Quirks & Quarks

Squat, don't sit: The way we are sedentary could make a big difference to our health

Scientists studied hunter-gatherers to measure the posture muscle activity to get a glimpse into our evolutionary past

Evidence from hunter-gatherers suggests couches and chairs made inactivity less healthy

Squatting activates more muscles than sitting, which is linked to the risk of cardiovascular and metabolic diseases. (Soe Than Win / AFP via Getty Images)
Listen7:39

If our ancestors were anything like hunter-gatherers from eastern Africa, what we do with our bodies when we're relaxing could be playing a significant part in chronic health issues today.

"Our bodies are likely adapted to much more consistent levels of muscle activity throughout the day," said David Raichlen in conversation with Quirks & Quarks' Bob McDonald. 

Raichlen, an associate professor of biological sciences at the University of Southern California, and his team have been studying the Hadza hunter-gatherers of Tanzania to better understand their lifestyle as a window into our evolutionary past.

The Hadza don't have chairs. They don't have couches. So when they're resting, they're using postures like squatting or kneeling or they're sitting on the ground.- David Raichlen, University of Southern California

In previous research he and his team found Hadza people had low levels of cardiovascular and metabolic disease. "They don't suffer from the kinds of chronic diseases that we see, or at least at the same levels that we see, in more industrialized societies like the U.S. and Canada."

In his new study published in the journal PNAS, he said and his team set out to study how much downtime hunter gatherer societies have. What they do when they relax, he said, could "perhaps help us understand why inactivity has negative health effects today."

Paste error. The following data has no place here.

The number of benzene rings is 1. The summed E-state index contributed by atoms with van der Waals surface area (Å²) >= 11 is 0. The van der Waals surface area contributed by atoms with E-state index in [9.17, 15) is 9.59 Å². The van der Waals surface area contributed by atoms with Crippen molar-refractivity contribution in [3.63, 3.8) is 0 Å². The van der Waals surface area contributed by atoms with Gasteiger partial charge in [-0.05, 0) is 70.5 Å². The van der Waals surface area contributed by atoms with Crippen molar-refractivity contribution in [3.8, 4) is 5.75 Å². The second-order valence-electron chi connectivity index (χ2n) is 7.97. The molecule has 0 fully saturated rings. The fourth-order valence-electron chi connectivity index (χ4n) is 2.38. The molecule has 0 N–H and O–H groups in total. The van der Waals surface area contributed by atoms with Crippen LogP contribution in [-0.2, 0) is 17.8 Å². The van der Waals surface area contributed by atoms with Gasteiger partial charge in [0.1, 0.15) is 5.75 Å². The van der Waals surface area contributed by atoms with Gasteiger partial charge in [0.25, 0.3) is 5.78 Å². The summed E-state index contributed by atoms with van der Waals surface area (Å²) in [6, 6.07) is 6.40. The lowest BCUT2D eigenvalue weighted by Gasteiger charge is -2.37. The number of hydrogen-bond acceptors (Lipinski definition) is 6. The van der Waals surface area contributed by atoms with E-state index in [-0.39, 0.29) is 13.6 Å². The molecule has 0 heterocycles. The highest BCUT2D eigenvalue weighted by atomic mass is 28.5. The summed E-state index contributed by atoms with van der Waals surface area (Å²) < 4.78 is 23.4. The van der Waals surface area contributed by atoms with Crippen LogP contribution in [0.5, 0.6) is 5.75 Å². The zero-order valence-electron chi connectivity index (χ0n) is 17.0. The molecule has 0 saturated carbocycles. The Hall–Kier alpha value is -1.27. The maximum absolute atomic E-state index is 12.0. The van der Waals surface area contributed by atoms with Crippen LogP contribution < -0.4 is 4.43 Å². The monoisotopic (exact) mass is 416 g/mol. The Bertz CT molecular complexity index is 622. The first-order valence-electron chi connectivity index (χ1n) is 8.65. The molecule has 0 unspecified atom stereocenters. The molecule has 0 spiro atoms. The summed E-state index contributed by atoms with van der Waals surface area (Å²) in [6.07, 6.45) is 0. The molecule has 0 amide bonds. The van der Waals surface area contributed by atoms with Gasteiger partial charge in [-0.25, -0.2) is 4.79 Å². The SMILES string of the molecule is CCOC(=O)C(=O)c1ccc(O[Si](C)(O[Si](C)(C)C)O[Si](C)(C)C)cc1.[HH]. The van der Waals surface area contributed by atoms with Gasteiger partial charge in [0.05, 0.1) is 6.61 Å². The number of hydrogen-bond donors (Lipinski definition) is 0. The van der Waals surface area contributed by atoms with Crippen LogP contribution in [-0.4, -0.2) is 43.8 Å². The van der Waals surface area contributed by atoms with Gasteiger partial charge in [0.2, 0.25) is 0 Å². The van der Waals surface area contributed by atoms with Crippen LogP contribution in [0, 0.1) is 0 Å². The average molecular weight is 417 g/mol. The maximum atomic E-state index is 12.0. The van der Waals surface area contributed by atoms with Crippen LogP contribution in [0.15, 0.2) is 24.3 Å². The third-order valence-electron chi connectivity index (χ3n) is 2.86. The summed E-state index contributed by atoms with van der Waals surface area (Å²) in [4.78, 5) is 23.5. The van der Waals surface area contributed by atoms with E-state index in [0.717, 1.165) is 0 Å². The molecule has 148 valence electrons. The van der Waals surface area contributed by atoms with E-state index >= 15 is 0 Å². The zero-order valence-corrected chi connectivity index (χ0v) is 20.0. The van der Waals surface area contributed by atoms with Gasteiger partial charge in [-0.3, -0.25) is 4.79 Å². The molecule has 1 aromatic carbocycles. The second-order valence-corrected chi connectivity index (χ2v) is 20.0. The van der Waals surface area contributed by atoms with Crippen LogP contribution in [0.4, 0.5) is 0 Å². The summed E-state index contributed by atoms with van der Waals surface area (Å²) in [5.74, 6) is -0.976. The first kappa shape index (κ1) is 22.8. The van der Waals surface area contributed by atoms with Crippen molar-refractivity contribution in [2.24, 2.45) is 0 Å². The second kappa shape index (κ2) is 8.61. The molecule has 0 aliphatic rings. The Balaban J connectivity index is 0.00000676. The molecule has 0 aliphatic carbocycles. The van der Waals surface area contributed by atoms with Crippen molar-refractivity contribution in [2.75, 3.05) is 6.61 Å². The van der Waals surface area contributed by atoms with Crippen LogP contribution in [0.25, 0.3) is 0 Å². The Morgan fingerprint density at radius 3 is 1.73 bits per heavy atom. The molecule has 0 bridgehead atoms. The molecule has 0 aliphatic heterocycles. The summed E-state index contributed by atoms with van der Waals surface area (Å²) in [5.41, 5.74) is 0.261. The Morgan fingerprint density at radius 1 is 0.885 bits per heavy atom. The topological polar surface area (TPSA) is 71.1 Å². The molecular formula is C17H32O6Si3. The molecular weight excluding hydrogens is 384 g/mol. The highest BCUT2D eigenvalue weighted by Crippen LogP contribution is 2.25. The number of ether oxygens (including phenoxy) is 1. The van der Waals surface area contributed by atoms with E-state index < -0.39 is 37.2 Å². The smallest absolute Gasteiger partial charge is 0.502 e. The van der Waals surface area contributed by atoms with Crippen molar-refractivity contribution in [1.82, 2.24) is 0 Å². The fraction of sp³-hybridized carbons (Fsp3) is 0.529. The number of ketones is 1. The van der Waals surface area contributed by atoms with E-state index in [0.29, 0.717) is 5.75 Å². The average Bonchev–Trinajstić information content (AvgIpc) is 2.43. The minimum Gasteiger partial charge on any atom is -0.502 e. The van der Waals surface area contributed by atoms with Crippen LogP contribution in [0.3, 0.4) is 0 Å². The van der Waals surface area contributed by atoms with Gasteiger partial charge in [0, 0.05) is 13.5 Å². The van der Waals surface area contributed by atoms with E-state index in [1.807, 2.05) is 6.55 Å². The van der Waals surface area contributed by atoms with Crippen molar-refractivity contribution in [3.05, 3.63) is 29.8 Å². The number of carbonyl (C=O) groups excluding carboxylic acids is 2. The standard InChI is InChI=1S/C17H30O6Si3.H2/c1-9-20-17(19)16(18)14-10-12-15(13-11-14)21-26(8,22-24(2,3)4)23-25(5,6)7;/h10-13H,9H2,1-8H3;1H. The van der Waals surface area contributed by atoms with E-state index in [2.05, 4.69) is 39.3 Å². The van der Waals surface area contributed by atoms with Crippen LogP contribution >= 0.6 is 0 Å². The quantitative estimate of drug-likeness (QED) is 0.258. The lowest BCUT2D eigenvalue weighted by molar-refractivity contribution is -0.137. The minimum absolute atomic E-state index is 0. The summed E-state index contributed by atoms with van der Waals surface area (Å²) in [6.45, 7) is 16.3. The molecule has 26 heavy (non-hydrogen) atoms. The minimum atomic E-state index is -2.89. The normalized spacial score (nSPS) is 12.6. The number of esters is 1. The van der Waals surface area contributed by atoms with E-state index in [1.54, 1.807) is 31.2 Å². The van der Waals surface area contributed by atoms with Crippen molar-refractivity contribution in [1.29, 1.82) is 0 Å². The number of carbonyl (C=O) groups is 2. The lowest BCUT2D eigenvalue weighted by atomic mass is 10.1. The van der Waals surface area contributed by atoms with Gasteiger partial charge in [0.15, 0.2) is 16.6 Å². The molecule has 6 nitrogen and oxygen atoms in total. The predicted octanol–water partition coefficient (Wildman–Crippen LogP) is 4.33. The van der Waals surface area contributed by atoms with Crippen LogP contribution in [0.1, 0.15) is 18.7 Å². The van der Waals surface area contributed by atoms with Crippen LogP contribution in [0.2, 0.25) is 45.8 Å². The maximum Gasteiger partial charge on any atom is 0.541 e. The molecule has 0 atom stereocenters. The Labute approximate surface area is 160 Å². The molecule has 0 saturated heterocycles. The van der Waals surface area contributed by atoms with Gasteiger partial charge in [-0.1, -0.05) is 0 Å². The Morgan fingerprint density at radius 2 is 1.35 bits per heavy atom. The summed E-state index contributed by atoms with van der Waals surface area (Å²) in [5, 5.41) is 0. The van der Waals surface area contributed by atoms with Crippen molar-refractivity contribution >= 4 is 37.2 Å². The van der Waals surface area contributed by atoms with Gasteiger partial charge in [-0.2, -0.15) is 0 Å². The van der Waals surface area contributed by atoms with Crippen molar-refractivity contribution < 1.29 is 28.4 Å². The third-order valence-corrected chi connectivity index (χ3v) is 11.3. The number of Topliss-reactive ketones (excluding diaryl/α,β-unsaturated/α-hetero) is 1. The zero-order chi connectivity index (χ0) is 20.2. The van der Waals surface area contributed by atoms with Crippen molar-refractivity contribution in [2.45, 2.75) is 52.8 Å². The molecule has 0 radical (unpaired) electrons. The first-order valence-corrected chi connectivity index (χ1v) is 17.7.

Hunter gatherers are inactive for a 'surprising' amount of time 

Not surprisingly, the Hadza people who forage on foot and hunt with bows and arrows are much more active than we are. 

Raichlen measured their activity by taping an accelerometer, similar to a commercial device like a Ftbit, to their thighs and found they get more than three times the physical activity that is recommended in U.S. federal health guidelines. 

"We kind of assumed this hunting and gathering lifestyle probably just doesn't leave a lot of time for being sedentary, especially compared to our lifestyles here, but we were surprised," said Raichlen about his findings. 

"They are inactive or sedentary for about as long as we are, on average about 10 hours per day, which is pretty similar to what happens in industrialized societies."

The Hadza in Tanzania tend to squat or kneel when taking a break, which scientists believe may spare them from some risks for heart and metabolic diseases. (David Raichlen of USC / Brian Wood of UCLA)

Big difference in how we spend our downtime

Even though the Hadza people were just as sedentary as we in industrialized societies tend to be, they way they spent their downtime is much more active than simply sitting on a chair or putting their feet up to recline.

"The Hadza don't have chairs. They don't have couches. So when they're resting, they're using postures like squatting or kneeling or they're sitting on the ground," said Raichlen. 

They observed the types of postures the Hadza used when they were relaxing and measured their muscle activity. 

"These kind of squatting postures elicit higher levels of muscle activity than sitting in a chair." 

It's really these kinds of more modern inventions, like chairs and couches, that seems to be a mismatch with that [evolutionary] past.- David Raichlen, University of Southern California

Raichlen's team found squatting postures elicit 20 to 40 per cent of the muscle activity of walking. Sitting only uses about five per cent.

"When you squat, once you get into that posture, you are activating muscles to keep yourself balanced over your feet," said Raichlen about why squatting requires more muscle involvement than sitting passively.

Working more physical activity into our downtime

What does this suggest for those of us living a modern lifestyle? "Well burning your couch might not be a bad idea," Raichlen joked. It does probably suggest that our bodies are likely adapted to much more consistent levels of activity throughout the day.

The take home message, he said, is that we all should get up and move more. 

Scientists recommend getting up and taking short exercise breaks to break up long periods of sitting. (Jens Schlueter / Getty Images)

Getting our bodies used to squatting, even if it's something our ancestors did, is likely not necessary. 

"It's really these kinds of more modern inventions, like chairs and couches, that seems to be a mismatch with that past."

So instead of figuring out a way to squat more while you work, a nice stroll around the office would probably do the trick to get a bit more muscle activity into periods of inactivity.

Produced and written by Sonya Buyting

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